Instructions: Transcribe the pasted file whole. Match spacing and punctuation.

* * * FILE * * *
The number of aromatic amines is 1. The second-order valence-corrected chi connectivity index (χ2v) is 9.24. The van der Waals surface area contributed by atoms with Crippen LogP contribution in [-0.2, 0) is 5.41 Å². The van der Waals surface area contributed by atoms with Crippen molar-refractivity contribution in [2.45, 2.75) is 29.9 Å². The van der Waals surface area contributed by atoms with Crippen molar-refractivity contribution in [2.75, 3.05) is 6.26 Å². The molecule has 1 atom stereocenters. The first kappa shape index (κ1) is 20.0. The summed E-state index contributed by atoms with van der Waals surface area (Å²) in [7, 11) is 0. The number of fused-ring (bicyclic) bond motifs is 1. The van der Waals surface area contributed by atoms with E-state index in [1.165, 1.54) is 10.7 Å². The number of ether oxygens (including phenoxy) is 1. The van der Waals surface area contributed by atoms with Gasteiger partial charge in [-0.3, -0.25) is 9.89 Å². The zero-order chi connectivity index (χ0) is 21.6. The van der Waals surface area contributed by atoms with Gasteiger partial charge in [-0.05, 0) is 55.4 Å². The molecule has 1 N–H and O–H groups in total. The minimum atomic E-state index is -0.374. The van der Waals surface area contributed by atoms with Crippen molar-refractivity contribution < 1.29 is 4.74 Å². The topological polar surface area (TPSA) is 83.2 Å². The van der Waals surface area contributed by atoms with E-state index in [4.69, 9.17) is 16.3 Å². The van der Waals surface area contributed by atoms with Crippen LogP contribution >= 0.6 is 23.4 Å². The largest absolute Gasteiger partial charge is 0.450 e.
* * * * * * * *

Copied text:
The number of aromatic amines is 1. The second-order valence-corrected chi connectivity index (χ2v) is 9.24. The van der Waals surface area contributed by atoms with Crippen LogP contribution in [-0.2, 0) is 5.41 Å². The van der Waals surface area contributed by atoms with Crippen molar-refractivity contribution in [2.45, 2.75) is 29.9 Å². The van der Waals surface area contributed by atoms with Crippen molar-refractivity contribution in [2.75, 3.05) is 6.26 Å². The molecule has 1 atom stereocenters. The first kappa shape index (κ1) is 20.0. The summed E-state index contributed by atoms with van der Waals surface area (Å²) in [7, 11) is 0. The number of fused-ring (bicyclic) bond motifs is 1. The van der Waals surface area contributed by atoms with E-state index in [1.165, 1.54) is 10.7 Å². The number of ether oxygens (including phenoxy) is 1. The van der Waals surface area contributed by atoms with Gasteiger partial charge in [-0.3, -0.25) is 9.89 Å². The zero-order chi connectivity index (χ0) is 21.6. The van der Waals surface area contributed by atoms with Gasteiger partial charge in [-0.05, 0) is 55.4 Å². The molecule has 1 N–H and O–H groups in total. The minimum atomic E-state index is -0.374. The van der Waals surface area contributed by atoms with Crippen molar-refractivity contribution < 1.29 is 4.74 Å². The topological polar surface area (TPSA) is 83.2 Å². The van der Waals surface area contributed by atoms with E-state index in [4.69, 9.17) is 16.3 Å². The van der Waals surface area contributed by atoms with Crippen LogP contribution >= 0.6 is 23.4 Å². The largest absolute Gasteiger partial charge is 0.450 e.